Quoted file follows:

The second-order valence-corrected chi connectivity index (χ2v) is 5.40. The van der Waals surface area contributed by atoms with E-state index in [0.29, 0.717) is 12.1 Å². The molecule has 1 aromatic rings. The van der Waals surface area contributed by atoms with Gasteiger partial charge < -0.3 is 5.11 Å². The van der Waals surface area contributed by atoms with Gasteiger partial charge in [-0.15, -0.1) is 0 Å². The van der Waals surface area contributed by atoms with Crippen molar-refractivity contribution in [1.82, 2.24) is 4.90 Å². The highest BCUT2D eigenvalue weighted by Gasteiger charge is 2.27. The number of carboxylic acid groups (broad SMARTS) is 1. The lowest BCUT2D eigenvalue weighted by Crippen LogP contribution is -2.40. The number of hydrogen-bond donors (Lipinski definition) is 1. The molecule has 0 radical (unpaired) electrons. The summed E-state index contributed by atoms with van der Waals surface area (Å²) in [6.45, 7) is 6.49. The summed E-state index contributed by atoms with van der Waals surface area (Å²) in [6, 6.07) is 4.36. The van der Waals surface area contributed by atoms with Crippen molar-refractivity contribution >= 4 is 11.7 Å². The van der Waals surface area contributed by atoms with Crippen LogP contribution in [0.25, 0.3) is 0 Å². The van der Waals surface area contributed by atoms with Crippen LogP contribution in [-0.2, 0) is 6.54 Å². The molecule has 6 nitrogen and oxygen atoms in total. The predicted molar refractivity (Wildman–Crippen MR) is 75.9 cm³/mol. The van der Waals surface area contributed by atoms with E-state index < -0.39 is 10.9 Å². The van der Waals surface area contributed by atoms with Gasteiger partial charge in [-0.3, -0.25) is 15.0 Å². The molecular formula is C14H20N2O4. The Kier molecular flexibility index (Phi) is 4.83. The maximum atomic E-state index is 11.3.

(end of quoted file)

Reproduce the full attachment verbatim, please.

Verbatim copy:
The second-order valence-corrected chi connectivity index (χ2v) is 5.40. The van der Waals surface area contributed by atoms with E-state index in [0.29, 0.717) is 12.1 Å². The molecule has 1 aromatic rings. The van der Waals surface area contributed by atoms with Gasteiger partial charge < -0.3 is 5.11 Å². The van der Waals surface area contributed by atoms with Gasteiger partial charge in [-0.15, -0.1) is 0 Å². The van der Waals surface area contributed by atoms with Crippen molar-refractivity contribution in [1.82, 2.24) is 4.90 Å². The highest BCUT2D eigenvalue weighted by Gasteiger charge is 2.27. The number of carboxylic acid groups (broad SMARTS) is 1. The lowest BCUT2D eigenvalue weighted by Crippen LogP contribution is -2.40. The number of hydrogen-bond donors (Lipinski definition) is 1. The molecule has 0 radical (unpaired) electrons. The summed E-state index contributed by atoms with van der Waals surface area (Å²) in [6.45, 7) is 6.49. The summed E-state index contributed by atoms with van der Waals surface area (Å²) in [6, 6.07) is 4.36. The van der Waals surface area contributed by atoms with Crippen molar-refractivity contribution >= 4 is 11.7 Å². The van der Waals surface area contributed by atoms with Crippen LogP contribution in [0.25, 0.3) is 0 Å². The van der Waals surface area contributed by atoms with Crippen LogP contribution in [-0.2, 0) is 6.54 Å². The molecule has 6 nitrogen and oxygen atoms in total. The predicted molar refractivity (Wildman–Crippen MR) is 75.9 cm³/mol. The van der Waals surface area contributed by atoms with E-state index < -0.39 is 10.9 Å². The van der Waals surface area contributed by atoms with Gasteiger partial charge in [-0.3, -0.25) is 15.0 Å². The molecular formula is C14H20N2O4. The Kier molecular flexibility index (Phi) is 4.83. The maximum atomic E-state index is 11.3.